The Americans with Disabilities Act (ADA) is a comprehensive civil rights law prohibiting discrimination against individuals with disabilities in all areas of public life. Signed into law in 1990 by President George H.W. Bush, the ADA’s primary purpose is to guarantee that those with disabilities get to enjoy the same rights and opportunities as everyone else. 

Commonly associated with the accessibility of physical spaces, Title III of the ADA requires “places of public accommodation” to adopt ADA-compliant designs that can accommodate those with disabilities (i.e., wheelchair ramps, Braille signage, handicap parking, etc.). However, with over 4.6 billion people worldwide using the Internet to shop, learn, and connect, the ADA can also extend into the digital space. 

For a website or mobile app to be considered ADA-compliant, it must offer “reasonable accessibility” to individuals with disabilities that affect their vision, hearing, or other physical capacities. To ensure your website is ADA-compliant, consider these four major principles of functional accessibility: perceivable, operable, understandable, and robust. 


For the content on your website to be perceivable, it must be available for someone to identify using their senses. While most Internet users perceive using their sight, some may rely on sound or touch. 

Here are a few methods of making your website more perceivable:

  1. Provide text options for images on your website
  2. Add captions to your videos
  3. Make it easier for users to see and/or hear your content


All users must be able to operate your website’s interface easily. To ensure your website is entirely operable:

  1. Make sure all functionality can be available from a keyboard
  2. Grant users enough time to read and understand your content
  3. Simplify your navigation so users can easily find information


Your website should also be understandable. Not only should users be able to understand the information you’re presenting, but they also must be able to understand how to easily navigate your website.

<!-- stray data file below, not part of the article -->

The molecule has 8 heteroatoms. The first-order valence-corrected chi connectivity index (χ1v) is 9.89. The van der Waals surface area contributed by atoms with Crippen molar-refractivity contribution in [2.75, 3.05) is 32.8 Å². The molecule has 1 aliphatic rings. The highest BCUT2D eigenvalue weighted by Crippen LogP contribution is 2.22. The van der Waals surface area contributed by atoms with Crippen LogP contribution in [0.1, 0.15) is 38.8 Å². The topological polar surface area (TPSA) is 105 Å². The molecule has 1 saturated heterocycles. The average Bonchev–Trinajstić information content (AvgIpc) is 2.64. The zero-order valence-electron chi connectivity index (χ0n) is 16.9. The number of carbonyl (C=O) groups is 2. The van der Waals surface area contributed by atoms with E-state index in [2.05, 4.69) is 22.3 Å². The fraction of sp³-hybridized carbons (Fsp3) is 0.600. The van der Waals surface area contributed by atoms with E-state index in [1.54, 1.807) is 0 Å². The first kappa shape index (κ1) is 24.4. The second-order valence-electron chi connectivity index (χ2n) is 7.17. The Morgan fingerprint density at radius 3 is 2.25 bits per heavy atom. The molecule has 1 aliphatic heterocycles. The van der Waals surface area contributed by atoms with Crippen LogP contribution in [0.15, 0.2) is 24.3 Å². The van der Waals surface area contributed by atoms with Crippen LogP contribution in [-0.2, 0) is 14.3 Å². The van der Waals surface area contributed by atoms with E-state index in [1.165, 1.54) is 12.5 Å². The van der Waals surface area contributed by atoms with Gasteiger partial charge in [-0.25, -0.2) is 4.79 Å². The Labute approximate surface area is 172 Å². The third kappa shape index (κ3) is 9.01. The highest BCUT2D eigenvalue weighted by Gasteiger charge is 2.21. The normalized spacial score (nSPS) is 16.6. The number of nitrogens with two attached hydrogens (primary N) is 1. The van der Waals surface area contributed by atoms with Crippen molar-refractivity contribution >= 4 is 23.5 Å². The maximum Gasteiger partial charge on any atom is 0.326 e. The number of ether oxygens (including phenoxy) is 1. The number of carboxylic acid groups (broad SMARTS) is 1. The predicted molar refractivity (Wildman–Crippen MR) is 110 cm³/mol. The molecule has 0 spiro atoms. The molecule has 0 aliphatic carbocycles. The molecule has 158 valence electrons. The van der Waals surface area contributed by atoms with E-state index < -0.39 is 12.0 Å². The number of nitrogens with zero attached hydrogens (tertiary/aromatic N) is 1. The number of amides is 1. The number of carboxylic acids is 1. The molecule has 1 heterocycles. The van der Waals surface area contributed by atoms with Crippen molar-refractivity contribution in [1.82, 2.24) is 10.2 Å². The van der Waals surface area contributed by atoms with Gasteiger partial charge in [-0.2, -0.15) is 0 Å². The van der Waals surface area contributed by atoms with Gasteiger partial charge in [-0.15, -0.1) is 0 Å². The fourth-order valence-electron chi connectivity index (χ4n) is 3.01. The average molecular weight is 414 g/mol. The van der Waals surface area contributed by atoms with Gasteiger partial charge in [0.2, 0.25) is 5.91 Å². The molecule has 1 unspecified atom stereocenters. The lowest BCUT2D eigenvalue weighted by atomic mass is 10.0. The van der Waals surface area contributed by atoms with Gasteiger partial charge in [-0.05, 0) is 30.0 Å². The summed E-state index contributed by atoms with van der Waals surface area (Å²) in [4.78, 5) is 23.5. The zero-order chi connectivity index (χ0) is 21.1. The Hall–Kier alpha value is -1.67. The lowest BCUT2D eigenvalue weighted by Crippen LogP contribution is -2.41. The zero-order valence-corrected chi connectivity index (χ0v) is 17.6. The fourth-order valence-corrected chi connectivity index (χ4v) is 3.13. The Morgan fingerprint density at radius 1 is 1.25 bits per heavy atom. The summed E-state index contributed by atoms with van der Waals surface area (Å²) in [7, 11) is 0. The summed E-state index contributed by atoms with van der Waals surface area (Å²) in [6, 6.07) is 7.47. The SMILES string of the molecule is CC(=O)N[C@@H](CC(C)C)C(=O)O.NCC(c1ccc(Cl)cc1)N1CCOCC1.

1. Make web pages consistent in their presentation and format
  2. Provide input assistance to help users avoid and correct mistakes
  3. Ensure your text content is readable and uses appropriate voice and tone for your audience


Users may be accessing your website through the use of assistive technologies—i.e., Braille screens, text-to-speech systems, screen reading software—so your content must be easy to interpret for a variety of user agents. As technologies continue to advance, the content should still remain accessible. 


The ADA never explicitly mentions the web. However, according to AccesiBe, as digitalization becomes increasingly essential, more accessibility legislation will incorporate websites. Making sure your website is ADA-compliant may help protect your business from fines and lawsuits and can also expand your market reach to a broader audience of potential customers. Better yet, having an accessible website is a simple way to help make sure all people are able to utilize and enjoy all that the Internet has to offer.

If you are interested in making your website ADA-compliant and more accessible, contact the experts at RobMark today.